State revenue figures released today show collections are off by 30.7 percent compared to the estimate. They’re 29.1 percent lower than last year’s collection.
Ask any educator or state employee, the budget cuts are being felt. Employees are seeing furlough days, private contracts cut — all in effort to make up the difference.
In his press conference this afternoon State Treasurer Scott Meacham sounded a little bit hopeful.
When asked if Oklahoma is still the “recession proof” state it was touted to be a few months back, he replied: “We’re not California.”
It’s true. We’re not. We’ve got some money stashed away in the Rainy Day Fund and stimulus dollars in place. The legislative session starts in February and agency heads were hoping that lawmakers would have an agreement on where the money should come from, “targeted cuts.” Meacham says negotiations on the budget continue.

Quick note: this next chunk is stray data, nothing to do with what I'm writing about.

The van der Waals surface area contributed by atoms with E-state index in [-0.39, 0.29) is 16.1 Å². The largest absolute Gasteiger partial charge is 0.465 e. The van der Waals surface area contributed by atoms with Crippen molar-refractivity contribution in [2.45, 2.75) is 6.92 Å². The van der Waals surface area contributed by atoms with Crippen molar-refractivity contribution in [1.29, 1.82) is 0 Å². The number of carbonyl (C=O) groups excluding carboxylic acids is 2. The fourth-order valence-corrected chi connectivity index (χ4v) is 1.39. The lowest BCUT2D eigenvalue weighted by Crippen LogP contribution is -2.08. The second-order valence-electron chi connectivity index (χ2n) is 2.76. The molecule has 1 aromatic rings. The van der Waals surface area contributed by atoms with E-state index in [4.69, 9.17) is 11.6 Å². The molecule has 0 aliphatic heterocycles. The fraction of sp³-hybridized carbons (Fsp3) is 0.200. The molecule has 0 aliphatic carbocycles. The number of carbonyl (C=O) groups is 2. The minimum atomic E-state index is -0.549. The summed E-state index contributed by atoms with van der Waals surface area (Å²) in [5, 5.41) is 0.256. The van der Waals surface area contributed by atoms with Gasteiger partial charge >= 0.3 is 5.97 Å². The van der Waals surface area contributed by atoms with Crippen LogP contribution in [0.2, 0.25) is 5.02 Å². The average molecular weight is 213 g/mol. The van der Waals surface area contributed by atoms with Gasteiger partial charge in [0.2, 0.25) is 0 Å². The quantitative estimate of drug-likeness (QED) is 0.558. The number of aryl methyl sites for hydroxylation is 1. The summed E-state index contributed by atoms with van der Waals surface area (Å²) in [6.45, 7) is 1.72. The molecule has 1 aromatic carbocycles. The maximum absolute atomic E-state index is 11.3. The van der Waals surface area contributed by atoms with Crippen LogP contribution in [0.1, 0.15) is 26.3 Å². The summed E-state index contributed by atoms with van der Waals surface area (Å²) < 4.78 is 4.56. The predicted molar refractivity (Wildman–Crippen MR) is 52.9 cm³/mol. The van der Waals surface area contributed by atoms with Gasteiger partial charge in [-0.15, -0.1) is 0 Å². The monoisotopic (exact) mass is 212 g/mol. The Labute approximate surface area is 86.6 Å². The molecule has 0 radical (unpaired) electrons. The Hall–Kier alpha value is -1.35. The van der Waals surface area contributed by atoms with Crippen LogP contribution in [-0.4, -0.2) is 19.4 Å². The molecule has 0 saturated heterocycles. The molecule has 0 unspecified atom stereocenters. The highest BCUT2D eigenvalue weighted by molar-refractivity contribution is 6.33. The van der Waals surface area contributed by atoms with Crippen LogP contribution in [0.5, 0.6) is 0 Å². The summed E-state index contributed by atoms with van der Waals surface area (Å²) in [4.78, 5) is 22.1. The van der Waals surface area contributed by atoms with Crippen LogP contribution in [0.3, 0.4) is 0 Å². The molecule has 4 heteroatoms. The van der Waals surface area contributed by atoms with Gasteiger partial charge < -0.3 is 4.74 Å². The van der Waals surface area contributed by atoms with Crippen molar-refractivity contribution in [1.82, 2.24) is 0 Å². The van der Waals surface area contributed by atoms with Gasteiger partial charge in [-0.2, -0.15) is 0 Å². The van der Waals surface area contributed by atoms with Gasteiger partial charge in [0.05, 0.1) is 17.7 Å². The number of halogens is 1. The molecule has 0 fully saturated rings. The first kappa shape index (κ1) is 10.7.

In the midst of all that, the nation is gripped by a cold snap. For folks in Oklahoma, cold weather means dollar signs for the state government. People need oil or natural gas to heat their homes.
“I think I was the only person in this state who was glad to see the cold weather,” Meacham said.
But reaping the benefits of increased demand for oil or natural gas will be delayed, he said, as producers decide whether its a good time to get back into the business of drilling.
“The next six months will be better than the past six months,” Meacham said.
All options are on the table, but tax increases are still off-limits, he says.